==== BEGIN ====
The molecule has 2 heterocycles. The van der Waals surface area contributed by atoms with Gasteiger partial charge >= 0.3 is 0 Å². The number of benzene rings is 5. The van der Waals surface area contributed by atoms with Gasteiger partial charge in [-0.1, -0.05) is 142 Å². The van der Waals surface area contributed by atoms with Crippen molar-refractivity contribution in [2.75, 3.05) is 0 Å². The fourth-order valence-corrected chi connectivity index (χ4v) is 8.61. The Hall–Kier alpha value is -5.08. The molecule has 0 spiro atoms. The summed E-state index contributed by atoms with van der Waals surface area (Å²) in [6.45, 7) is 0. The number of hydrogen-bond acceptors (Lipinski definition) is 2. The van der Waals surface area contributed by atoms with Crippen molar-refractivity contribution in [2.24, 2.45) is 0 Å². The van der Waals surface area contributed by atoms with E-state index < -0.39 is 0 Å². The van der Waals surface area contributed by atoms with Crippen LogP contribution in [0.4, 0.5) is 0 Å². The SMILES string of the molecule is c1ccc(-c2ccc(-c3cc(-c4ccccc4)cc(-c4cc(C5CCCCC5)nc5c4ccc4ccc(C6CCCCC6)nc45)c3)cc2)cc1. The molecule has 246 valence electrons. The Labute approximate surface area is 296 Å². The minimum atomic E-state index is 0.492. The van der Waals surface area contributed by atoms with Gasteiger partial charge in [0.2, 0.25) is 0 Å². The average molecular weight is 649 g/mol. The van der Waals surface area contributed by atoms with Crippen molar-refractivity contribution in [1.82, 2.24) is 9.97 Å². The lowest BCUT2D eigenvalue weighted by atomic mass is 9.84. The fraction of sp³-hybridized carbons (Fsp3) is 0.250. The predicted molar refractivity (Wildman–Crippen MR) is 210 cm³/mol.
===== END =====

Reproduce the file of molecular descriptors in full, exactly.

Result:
The molecule has 2 heterocycles. The van der Waals surface area contributed by atoms with Gasteiger partial charge >= 0.3 is 0 Å². The number of benzene rings is 5. The van der Waals surface area contributed by atoms with Gasteiger partial charge in [-0.1, -0.05) is 142 Å². The van der Waals surface area contributed by atoms with Crippen molar-refractivity contribution in [2.75, 3.05) is 0 Å². The fourth-order valence-corrected chi connectivity index (χ4v) is 8.61. The Hall–Kier alpha value is -5.08. The molecule has 0 spiro atoms. The summed E-state index contributed by atoms with van der Waals surface area (Å²) in [6.45, 7) is 0. The number of hydrogen-bond acceptors (Lipinski definition) is 2. The van der Waals surface area contributed by atoms with Crippen molar-refractivity contribution in [2.24, 2.45) is 0 Å². The van der Waals surface area contributed by atoms with E-state index < -0.39 is 0 Å². The van der Waals surface area contributed by atoms with Crippen LogP contribution in [0.4, 0.5) is 0 Å². The SMILES string of the molecule is c1ccc(-c2ccc(-c3cc(-c4ccccc4)cc(-c4cc(C5CCCCC5)nc5c4ccc4ccc(C6CCCCC6)nc45)c3)cc2)cc1. The molecule has 246 valence electrons. The Labute approximate surface area is 296 Å². The minimum atomic E-state index is 0.492. The van der Waals surface area contributed by atoms with Gasteiger partial charge in [0.2, 0.25) is 0 Å². The average molecular weight is 649 g/mol. The van der Waals surface area contributed by atoms with Crippen molar-refractivity contribution in [1.82, 2.24) is 9.97 Å². The lowest BCUT2D eigenvalue weighted by atomic mass is 9.84. The fraction of sp³-hybridized carbons (Fsp3) is 0.250. The predicted molar refractivity (Wildman–Crippen MR) is 210 cm³/mol.